He emphasizes that the synergies between experiments and modelling are fundamental in obtaining an understanding of the behaviour of proteins at molecular level.

Günther originally graduated in the United States, and he came to Denmark in 1992, where he has—among other positions—worked as a Postdoc in protein chemistry at the University of Copenhagen and in the Danish pharmaceutical industry. He consequently has good knowledge of the challenges involved in characterization of proteins in the industry, and he is confident that the new database will be helpful in this process.

Greater utilization of data on proteins
However, there are still many aspects of the interaction of proteins with excipients that need to be examined, and—like in many other areas—the volume of data just keeps growing. In fact, Günther and Pernille agree that there are great future possibilities in using Machine Learning to find patterns in all the data available on proteins and their interaction with excipients in different solutions. And as Günther has been appointed Professor with Special Assignments (MSO), he is now considering which assignments could be relevant for the Department’s future research.

“Machine Learning is an example of an obvious area in which I would like to collaborate with experts at the other departments here at DTU—but also externally—and it could give us even more analyses and results, while also being an exciting element for the students,” says Günther.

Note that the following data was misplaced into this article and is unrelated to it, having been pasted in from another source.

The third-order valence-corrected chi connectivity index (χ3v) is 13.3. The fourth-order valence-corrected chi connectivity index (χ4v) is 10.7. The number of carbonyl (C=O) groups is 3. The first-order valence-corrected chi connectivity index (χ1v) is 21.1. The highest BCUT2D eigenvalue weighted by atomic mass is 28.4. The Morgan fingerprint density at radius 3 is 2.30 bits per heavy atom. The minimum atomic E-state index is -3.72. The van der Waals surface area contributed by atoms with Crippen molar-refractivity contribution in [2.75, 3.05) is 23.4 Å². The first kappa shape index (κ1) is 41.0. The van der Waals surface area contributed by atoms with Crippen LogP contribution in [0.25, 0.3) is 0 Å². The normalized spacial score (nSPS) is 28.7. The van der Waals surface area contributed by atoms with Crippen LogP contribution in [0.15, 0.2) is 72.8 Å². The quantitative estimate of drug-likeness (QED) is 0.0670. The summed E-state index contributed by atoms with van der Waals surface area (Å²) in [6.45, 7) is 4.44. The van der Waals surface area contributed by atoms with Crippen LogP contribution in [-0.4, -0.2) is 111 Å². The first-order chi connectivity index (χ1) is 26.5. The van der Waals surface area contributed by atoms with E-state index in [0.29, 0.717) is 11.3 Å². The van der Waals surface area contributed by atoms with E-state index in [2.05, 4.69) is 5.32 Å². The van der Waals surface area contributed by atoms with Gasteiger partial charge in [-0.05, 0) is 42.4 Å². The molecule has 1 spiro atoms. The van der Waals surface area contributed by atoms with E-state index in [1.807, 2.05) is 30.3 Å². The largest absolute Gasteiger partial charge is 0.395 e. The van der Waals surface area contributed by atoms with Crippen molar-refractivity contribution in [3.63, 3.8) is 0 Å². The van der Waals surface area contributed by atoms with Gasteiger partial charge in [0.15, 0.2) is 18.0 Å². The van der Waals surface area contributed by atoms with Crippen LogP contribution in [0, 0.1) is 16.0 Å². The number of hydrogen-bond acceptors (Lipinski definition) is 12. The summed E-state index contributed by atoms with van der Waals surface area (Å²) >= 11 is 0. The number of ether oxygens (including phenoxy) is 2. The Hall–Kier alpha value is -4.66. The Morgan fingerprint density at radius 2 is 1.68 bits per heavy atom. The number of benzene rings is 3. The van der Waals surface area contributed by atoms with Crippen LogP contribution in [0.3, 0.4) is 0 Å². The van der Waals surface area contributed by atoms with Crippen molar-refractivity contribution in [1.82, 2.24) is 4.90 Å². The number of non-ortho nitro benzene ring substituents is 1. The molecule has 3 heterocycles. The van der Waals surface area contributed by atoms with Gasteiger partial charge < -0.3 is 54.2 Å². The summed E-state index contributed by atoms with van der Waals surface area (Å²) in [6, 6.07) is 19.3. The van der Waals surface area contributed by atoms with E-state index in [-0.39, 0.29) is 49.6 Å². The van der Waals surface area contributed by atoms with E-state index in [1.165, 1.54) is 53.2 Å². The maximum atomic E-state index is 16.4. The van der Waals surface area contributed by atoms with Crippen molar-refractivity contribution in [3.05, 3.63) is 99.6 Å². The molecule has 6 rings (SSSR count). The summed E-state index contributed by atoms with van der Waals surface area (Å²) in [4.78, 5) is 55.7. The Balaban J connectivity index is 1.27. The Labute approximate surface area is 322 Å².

Günter and Pernille are both keen to attract students to conduct research into protein chemistry, because there is such a large need for greater in-depth understanding of the behaviour of proteins, and graduates with such expertise are in high demand in the biotechnology industry. DTU Chemistry has therefore created a study programme in protein chemistry, of which Günther is the Head of Studies.

About the PIPPI project

PIPPI stands for Protein-excipient Interactions and Protein-Protein Interactions in formulation and is a four-year Horizon 2020 project, which - among other purposes - aims to develop a database containing all the experimental data measured by the 15 students involved in the project, so that the data can be made publicly available via the project. Pernille Harris heads the project, and Günther H.J.Peters is also involved and the project employs 15 PhD students. 

In addition to DTU, partners in the project include: the University of Copenhagen, the University of Manchester, Ludwig-Maximilians-Universität München, Lund University, Novozymes, AstraZeneca Cambridge, Wyatt Technology, Europe, NanoTemper Technologies, Hoffmann-La Roche. Read more about the PIPPI project